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Tourist information for Brittany

Brittany is a deservedly popular holiday area with excellent beaches and attractive countryside, ancient sites and an emphasis on Celtic history and culture. In northern Brittany the Cote d'Emeraude has many fine sandy beaches and family resorts which give way as you head westwards to the wilder Cote de Granite Rose - coves, cliffs and caves. Further west still is Brittany's land's end, Finistere, with spectacular cliffs and small villages. Brittany's south coast is less wild, warmer and blessed with miles of safe sandy beaches. Inland the country rises to high open rocky ground cut deeply by many small wooded valleys.

Activities in Brittany:

Cycling, walking and all the things you do when holidaying by the sea. Walking, canoeing and barges on the Nantes-Brest canal.

Special attractions in Brittany:

Abbaye de Beauport- large ruined Norman abbey nr. Paimpol; the many islands; the salt marshes of la Briere; standing stones at Carnac and various other megaliths on the mainland and islands; Celtic churches; aquariums at Vannes and Brest (Oceanopolis).

Towns and places of interest in Brittany:

Carnac. Pleasant tree-lined town with good beaches and close to the famous stones.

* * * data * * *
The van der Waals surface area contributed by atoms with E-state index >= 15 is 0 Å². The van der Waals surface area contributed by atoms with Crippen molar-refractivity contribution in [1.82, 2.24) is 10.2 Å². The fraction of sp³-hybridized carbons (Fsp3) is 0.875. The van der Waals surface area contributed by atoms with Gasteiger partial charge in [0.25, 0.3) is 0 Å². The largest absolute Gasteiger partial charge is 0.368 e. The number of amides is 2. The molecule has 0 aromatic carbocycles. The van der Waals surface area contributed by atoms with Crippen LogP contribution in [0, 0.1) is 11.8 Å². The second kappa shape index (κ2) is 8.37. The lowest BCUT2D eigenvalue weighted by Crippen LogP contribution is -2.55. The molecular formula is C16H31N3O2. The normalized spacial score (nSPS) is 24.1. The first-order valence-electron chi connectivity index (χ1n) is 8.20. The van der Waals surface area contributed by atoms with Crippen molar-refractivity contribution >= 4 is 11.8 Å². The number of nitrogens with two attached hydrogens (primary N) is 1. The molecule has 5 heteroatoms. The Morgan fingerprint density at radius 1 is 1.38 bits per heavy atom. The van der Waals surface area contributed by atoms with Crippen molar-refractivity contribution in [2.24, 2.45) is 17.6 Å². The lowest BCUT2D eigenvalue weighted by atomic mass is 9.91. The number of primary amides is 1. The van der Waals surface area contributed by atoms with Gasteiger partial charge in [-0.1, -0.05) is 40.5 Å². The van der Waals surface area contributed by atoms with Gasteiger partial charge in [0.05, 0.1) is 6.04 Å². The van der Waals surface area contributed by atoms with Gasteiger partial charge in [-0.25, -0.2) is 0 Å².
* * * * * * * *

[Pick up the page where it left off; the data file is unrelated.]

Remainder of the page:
Concarneau. Flower-filled town with its old section on a rocky island jutting out into the water.

Dinan. Walled medieval town.

Dinard. Well-off seaside resort with good beach, coastal walks.

Fougeres. An eastern gateway to Brittany, on a hillside cut by steep lanes and steps, it is known for its castle but is also close to an airy beech forest containing Dolmens.

La Baule. Upmarket busy resort with huge sandy beach.

Lorient. Somewhat un-inspiring port but site of huge Inter-Celtic festival in August.

Locronan. Preserved medieval village, very touristy, selling local and other French crafts.

Morlaix. A pleasant town en route to or from Roscoff.
Nantes. Large town on the Loire and divided into several distinct quarters with a variety of restaurants

Pont-Aven. Pretty port famous for its school of artists based around Gaugin who painted here at the end of the 19th century.

Quiberon. Smart port with good shops, cafes and beach.

Quimper. Old Breton town with cobbled streets, cathedral, cafes, riverside area and bridges, excellent art museum. Breton festival in July and classical music festival in August.

Rennes. Capital city of Brittany, elegant, modern feeling and with some night-life and two big music festivals including a rock festival in December. A small attractive medieval quarter. There is a new Metro system. Apparently it's the smallest town to have a Metro. There is only one line, but it saves some walking and it's very nice to travel on. Rennes is 30 kms from the Foret de Paimport which is a site of Arthurian legend and has good walks.

Roscoff. Small harbour town with ferryport and surrounding beaches.

St. Malo. Probably the most beautiful of the channel ferryports with its citadelle, ramparts, narrow streets, busy harbour, restaurants and nearby hypermarket. Boat trips along the coast and to the Channel Islands.
Vannes. Historic old town, big enough for some night-life, with a large Aquarium.

Vitre. Old walled market town with attractive half-timbered houses.